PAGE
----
Taking the red pill and the blue pill
Hollywood is awash with nostalgia nowadays. From churning out live-action remakes of classic Disney animated movies to rebooting iconic film franchises with new instalments – we’re looking at you, Star Wars and Star Trek – studio executives and audiences seemingly can’t get enough of retelling stories that we’ve seen and heard before.
For two decades, The Matrix had been immune to suffering a similar fate. But, with studios keen to tap into fan nostalgia by any means necessary, the iconic and ground-breaking sci-fi film series has become the latest property to receive the reboot treatment, albeit of the ‘soft revamp’ variety.
The result is The Matrix Resurrections, an evocative and fan service-fuelled sequel to 2003’s The Matrix Revolutions that reunites us with beloved characters including Neo and Morpheus. With the original Matrix trilogy telling a complete story, however, is a fourth movie necessary? And, perhaps more importantly, given the middling-to-poor reception that the last two films received, is it actually any good?
Thankfully, The Matrix Resurrections is a satisfyingly good movie. Its evolution of The Matrix’s story, its new characters and its exploration of novel themes are married with a nostalgic re-tread of what came before. However, as a by-product of how the movie industry has moved on since the original film’s 1999 release, it isn’t the game-changing spectacle that many fans might have hoped for.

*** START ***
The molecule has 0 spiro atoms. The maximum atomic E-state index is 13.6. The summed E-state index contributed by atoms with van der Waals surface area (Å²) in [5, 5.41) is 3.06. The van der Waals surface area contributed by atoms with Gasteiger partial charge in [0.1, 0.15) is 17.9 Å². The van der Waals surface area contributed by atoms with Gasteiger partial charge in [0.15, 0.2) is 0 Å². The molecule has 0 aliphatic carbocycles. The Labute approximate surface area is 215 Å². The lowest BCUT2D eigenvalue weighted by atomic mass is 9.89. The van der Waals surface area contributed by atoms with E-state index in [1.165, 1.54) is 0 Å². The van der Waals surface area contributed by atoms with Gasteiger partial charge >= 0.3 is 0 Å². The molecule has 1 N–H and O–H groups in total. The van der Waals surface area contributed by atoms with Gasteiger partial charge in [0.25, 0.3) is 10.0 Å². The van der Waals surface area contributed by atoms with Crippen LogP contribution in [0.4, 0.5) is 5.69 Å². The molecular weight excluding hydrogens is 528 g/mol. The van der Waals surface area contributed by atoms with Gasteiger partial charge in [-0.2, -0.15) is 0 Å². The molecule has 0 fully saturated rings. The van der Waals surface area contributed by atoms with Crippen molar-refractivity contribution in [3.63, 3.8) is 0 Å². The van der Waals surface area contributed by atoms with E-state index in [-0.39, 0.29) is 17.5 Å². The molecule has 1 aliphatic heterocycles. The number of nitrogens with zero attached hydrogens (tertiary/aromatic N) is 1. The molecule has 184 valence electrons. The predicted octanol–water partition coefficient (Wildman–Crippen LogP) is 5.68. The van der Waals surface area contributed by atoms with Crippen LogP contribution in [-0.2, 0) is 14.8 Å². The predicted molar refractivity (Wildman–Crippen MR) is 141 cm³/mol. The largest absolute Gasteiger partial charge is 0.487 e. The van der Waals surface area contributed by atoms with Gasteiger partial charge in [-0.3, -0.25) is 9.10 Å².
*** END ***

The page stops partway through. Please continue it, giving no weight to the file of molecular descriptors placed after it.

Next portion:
Set 20 years after The Matrix Revolutions, Resurrections finds Neo (Keanu Reeves) – who is going by his real name, Thomas Anderson, again – living a seemingly normal and mundane life as a San Francisco-based video game programmer. Neo, though, is plagued by hallucinations of his former life in the Matrix, and it’s only through a prescription of blue pills and regular visits to The Analyst (Neil Patrick Harris), a shadowy therapist, that he’s able to maintain his grip on reality.
But a chance encounter with a woman (Carrie-Anne Moss), who bears a striking resemblance to his deceased lover Trinity, causes Neo’s world to fully unravel. And, when his former mentor Morpheus (Yahya Abdul-Mateen II) suddenly re-enters his life, Neo is forced to confront reality: the Matrix is real, and its band of rebels need his help.
If the final part of that plot sounds familiar, it’s because it’s basically the synopsis for 1999’s The Matrix movie.